nep-sog New Economics Papers
on Sociology of Economics
Issue of 2007‒12‒15
five papers chosen by
Jonas Holmström
Swedish School of Economics and Business Administration

  1. Elite Scientists and the Global Brain Drain By Ali, Showkat; Carden, Giles; Culling, Benjamin; Hunter, Rosalind; Oswald, Andrew J; Owen, Nicola; Ralsmark, Hilda; Snodgrass, Natalie
  2. Is Distance Dying at Last? Falling Home Bias in Fixed Effects Models of Patent Citations By Rachel Griffith; Sokbae Lee; John Van Reenen
  3. MBA Program Reputation And Quantitative Rankings: New Information for Students, Employers, And Program Administrators By Yongil Jeon; Stephen M. Miller; Subhash C. Ray
  4. Academic Entrepreneurship - social norms, university culture and policies By Braunerhjelm, Pontus
  5. Entrepreneurial potential in Business and Engineering courses … why worry now? By Aurora A.C. Teixeira

  1. By: Ali, Showkat; Carden, Giles; Culling, Benjamin; Hunter, Rosalind; Oswald, Andrew J (Department of Economics, University of Warwick); Owen, Nicola; Ralsmark, Hilda; Snodgrass, Natalie
    Abstract: There are signs – one is world university league tables – that people increasingly think globally when choosing the university in which they wish to work and study. This paper is an exploration of data on the international brain drain. We study highly-cited physicists, highly-cited bio-scientists, and assistant professors of economics. First, we demonstrate that talented researchers are being systematically funnelled into a small number of countries. Among young economists in the top American universities, for example, 75% did their undergraduate degree outside the United States. Second, the extent of the elite brain drain is considerable. Among the world’s top physicists, nearly half no longer work in the country in which they were born. Third, the USA and Switzerland are per capita the largest net-importers of elite scientists. Fourth, we estimate the migration ‘funnelling coefficient’ at approximately 0.2 (meaning that 20% of top researchers tend to leave their country at each professional stage). Fifth, and against our prior expectations, the productivity of top scientists, as measured by the Hirsch h-index, is similar between the elite movers and stayers. Thus it is apparently not true that it is disproportionately the very best people who emigrate. Sixth, there is extreme clustering of ISI Highly Cited Researchers into particular fields in different universities. Seventh, we debate the questions: are the brain drain and this kind of funnelling good or bad for the world, and how should universities and governments respond?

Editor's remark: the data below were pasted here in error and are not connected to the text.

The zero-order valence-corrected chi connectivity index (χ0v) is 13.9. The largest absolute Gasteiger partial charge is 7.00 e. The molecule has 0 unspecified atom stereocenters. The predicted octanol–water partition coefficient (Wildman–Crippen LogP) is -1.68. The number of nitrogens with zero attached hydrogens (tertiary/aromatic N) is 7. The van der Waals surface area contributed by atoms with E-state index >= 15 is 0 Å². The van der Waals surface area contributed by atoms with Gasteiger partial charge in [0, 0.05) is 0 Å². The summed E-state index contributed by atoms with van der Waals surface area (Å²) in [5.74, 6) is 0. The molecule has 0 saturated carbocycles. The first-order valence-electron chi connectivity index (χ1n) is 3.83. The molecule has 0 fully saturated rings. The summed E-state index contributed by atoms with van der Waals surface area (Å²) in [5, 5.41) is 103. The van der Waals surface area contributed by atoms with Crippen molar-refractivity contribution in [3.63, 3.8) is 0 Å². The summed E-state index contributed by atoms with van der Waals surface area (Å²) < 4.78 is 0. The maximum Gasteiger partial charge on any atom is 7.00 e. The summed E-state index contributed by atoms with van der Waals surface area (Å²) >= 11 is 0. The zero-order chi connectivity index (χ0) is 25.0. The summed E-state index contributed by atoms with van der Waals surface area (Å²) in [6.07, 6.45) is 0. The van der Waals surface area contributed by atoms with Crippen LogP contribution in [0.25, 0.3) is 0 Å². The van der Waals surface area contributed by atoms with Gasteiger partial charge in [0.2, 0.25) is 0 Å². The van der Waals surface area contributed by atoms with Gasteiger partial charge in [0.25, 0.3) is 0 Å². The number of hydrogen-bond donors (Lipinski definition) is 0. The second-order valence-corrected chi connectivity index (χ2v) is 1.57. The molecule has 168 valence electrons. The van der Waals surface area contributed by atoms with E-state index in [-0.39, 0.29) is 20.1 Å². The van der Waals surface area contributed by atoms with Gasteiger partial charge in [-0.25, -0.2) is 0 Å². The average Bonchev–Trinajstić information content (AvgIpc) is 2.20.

Date: 2007
  2. By: Rachel Griffith; Sokbae Lee; John Van Reenen
    Abstract: We examine the "home bias" of international knowledge spillovers as measured by the speedof patent citations (i.e. knowledge spreads slowly over international boundaries). We presentthe first compelling econometric evidence that the geographical localization of knowledgespillovers has fallen over time, as we would expect from the dramatic fall in communicationand travel costs. Our proposed estimator controls for correlated fixed effects and censoring induration models and we apply it to data on over two million citations between 1975 and1999. Home bias declines substantially when we control for fixed effects: there is practicallyno home bias for the more "modern" sectors such as pharmaceuticals andinformation/communication technologies.
    Keywords: Fixed effects, home bias, patent citations, knowledge spillovers
    JEL: O32 O33 F23
    Date: 2007–08